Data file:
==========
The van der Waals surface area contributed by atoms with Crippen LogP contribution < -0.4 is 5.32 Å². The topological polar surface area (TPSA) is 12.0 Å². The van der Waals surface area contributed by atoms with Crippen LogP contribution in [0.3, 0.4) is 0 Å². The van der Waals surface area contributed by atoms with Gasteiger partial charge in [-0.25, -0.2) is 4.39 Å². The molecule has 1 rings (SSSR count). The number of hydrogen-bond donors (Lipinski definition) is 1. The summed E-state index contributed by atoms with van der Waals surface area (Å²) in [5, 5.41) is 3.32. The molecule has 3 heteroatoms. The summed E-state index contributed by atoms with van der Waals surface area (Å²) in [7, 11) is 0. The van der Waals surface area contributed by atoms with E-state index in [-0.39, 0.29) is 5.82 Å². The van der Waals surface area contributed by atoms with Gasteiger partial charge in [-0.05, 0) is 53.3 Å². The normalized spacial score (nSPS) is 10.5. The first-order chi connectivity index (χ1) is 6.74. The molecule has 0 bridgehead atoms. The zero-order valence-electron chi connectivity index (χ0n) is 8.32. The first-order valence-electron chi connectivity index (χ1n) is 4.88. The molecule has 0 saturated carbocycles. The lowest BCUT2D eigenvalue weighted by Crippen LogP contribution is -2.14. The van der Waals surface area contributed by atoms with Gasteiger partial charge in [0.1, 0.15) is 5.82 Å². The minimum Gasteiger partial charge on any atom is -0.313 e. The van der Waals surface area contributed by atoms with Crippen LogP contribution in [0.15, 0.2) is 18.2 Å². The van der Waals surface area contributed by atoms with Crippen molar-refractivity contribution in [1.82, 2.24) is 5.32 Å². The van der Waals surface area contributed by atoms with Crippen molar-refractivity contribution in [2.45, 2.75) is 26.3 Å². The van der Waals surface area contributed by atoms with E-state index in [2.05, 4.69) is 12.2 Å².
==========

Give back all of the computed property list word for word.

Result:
The van der Waals surface area contributed by atoms with Crippen LogP contribution < -0.4 is 5.32 Å². The topological polar surface area (TPSA) is 12.0 Å². The van der Waals surface area contributed by atoms with Crippen LogP contribution in [0.3, 0.4) is 0 Å². The van der Waals surface area contributed by atoms with Gasteiger partial charge in [-0.25, -0.2) is 4.39 Å². The molecule has 1 rings (SSSR count). The number of hydrogen-bond donors (Lipinski definition) is 1. The summed E-state index contributed by atoms with van der Waals surface area (Å²) in [5, 5.41) is 3.32. The molecule has 3 heteroatoms. The summed E-state index contributed by atoms with van der Waals surface area (Å²) in [7, 11) is 0. The van der Waals surface area contributed by atoms with E-state index in [-0.39, 0.29) is 5.82 Å². The van der Waals surface area contributed by atoms with Gasteiger partial charge in [-0.05, 0) is 53.3 Å². The normalized spacial score (nSPS) is 10.5. The first-order chi connectivity index (χ1) is 6.74. The molecule has 0 bridgehead atoms. The zero-order valence-electron chi connectivity index (χ0n) is 8.32. The first-order valence-electron chi connectivity index (χ1n) is 4.88. The molecule has 0 saturated carbocycles. The lowest BCUT2D eigenvalue weighted by Crippen LogP contribution is -2.14. The van der Waals surface area contributed by atoms with Gasteiger partial charge in [0.1, 0.15) is 5.82 Å². The minimum Gasteiger partial charge on any atom is -0.313 e. The van der Waals surface area contributed by atoms with Crippen LogP contribution in [0.15, 0.2) is 18.2 Å². The van der Waals surface area contributed by atoms with Crippen molar-refractivity contribution in [1.82, 2.24) is 5.32 Å². The van der Waals surface area contributed by atoms with Crippen molar-refractivity contribution in [2.45, 2.75) is 26.3 Å². The van der Waals surface area contributed by atoms with E-state index in [2.05, 4.69) is 12.2 Å².